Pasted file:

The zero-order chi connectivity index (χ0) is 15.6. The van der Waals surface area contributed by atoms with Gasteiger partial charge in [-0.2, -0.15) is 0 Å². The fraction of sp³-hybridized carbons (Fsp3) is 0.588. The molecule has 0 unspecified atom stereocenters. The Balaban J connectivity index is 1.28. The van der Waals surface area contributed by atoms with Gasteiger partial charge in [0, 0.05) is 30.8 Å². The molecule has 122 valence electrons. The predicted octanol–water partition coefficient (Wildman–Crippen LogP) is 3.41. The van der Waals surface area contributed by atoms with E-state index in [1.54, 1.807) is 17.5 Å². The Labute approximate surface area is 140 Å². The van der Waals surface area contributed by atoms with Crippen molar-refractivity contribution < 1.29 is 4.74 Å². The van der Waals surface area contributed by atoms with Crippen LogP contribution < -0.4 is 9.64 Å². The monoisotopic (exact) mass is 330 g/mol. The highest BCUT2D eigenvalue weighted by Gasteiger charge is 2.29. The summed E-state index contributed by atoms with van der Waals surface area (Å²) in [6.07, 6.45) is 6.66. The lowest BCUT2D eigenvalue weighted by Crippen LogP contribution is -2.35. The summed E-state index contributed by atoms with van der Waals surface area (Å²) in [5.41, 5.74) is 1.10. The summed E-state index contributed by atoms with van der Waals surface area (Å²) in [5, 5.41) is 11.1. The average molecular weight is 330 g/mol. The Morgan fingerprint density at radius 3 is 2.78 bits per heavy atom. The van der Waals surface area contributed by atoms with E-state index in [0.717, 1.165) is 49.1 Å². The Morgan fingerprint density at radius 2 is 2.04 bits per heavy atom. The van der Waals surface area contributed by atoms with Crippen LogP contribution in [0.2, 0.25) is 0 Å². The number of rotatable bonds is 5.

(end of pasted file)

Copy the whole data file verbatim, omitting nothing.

The zero-order chi connectivity index (χ0) is 15.6. The van der Waals surface area contributed by atoms with Gasteiger partial charge in [-0.2, -0.15) is 0 Å². The fraction of sp³-hybridized carbons (Fsp3) is 0.588. The molecule has 0 unspecified atom stereocenters. The Balaban J connectivity index is 1.28. The van der Waals surface area contributed by atoms with Gasteiger partial charge in [0, 0.05) is 30.8 Å². The molecule has 122 valence electrons. The predicted octanol–water partition coefficient (Wildman–Crippen LogP) is 3.41. The van der Waals surface area contributed by atoms with E-state index in [1.54, 1.807) is 17.5 Å². The Labute approximate surface area is 140 Å². The van der Waals surface area contributed by atoms with Crippen molar-refractivity contribution < 1.29 is 4.74 Å². The van der Waals surface area contributed by atoms with Crippen LogP contribution < -0.4 is 9.64 Å². The monoisotopic (exact) mass is 330 g/mol. The highest BCUT2D eigenvalue weighted by Gasteiger charge is 2.29. The summed E-state index contributed by atoms with van der Waals surface area (Å²) in [6.07, 6.45) is 6.66. The lowest BCUT2D eigenvalue weighted by Crippen LogP contribution is -2.35. The summed E-state index contributed by atoms with van der Waals surface area (Å²) in [5.41, 5.74) is 1.10. The summed E-state index contributed by atoms with van der Waals surface area (Å²) in [5, 5.41) is 11.1. The average molecular weight is 330 g/mol. The Morgan fingerprint density at radius 3 is 2.78 bits per heavy atom. The van der Waals surface area contributed by atoms with E-state index in [0.717, 1.165) is 49.1 Å². The Morgan fingerprint density at radius 2 is 2.04 bits per heavy atom. The van der Waals surface area contributed by atoms with Crippen LogP contribution in [0.2, 0.25) is 0 Å². The number of rotatable bonds is 5.